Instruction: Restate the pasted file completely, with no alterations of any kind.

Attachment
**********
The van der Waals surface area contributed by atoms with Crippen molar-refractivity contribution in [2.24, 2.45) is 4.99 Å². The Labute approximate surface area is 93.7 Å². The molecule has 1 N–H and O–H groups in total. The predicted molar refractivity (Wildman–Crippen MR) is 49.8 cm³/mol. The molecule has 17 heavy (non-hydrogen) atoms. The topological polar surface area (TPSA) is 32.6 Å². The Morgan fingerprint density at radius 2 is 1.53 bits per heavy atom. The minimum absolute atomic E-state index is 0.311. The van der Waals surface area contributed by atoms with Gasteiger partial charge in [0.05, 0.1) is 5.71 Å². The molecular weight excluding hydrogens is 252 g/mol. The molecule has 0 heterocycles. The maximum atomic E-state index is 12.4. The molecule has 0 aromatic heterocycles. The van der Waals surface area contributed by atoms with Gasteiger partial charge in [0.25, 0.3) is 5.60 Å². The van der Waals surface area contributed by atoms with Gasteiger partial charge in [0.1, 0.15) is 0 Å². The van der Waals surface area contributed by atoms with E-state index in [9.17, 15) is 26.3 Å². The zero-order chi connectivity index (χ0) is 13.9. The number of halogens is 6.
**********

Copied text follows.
The van der Waals surface area contributed by atoms with Crippen molar-refractivity contribution in [2.24, 2.45) is 4.99 Å². The Labute approximate surface area is 93.7 Å². The molecule has 1 N–H and O–H groups in total. The predicted molar refractivity (Wildman–Crippen MR) is 49.8 cm³/mol. The molecule has 17 heavy (non-hydrogen) atoms. The topological polar surface area (TPSA) is 32.6 Å². The Morgan fingerprint density at radius 2 is 1.53 bits per heavy atom. The minimum absolute atomic E-state index is 0.311. The van der Waals surface area contributed by atoms with Gasteiger partial charge in [0.05, 0.1) is 5.71 Å². The molecular weight excluding hydrogens is 252 g/mol. The molecule has 0 heterocycles. The maximum atomic E-state index is 12.4. The molecule has 0 aromatic heterocycles. The van der Waals surface area contributed by atoms with Gasteiger partial charge in [0.25, 0.3) is 5.60 Å². The van der Waals surface area contributed by atoms with Gasteiger partial charge in [0.1, 0.15) is 0 Å². The van der Waals surface area contributed by atoms with E-state index in [9.17, 15) is 26.3 Å². The zero-order chi connectivity index (χ0) is 13.9. The number of halogens is 6.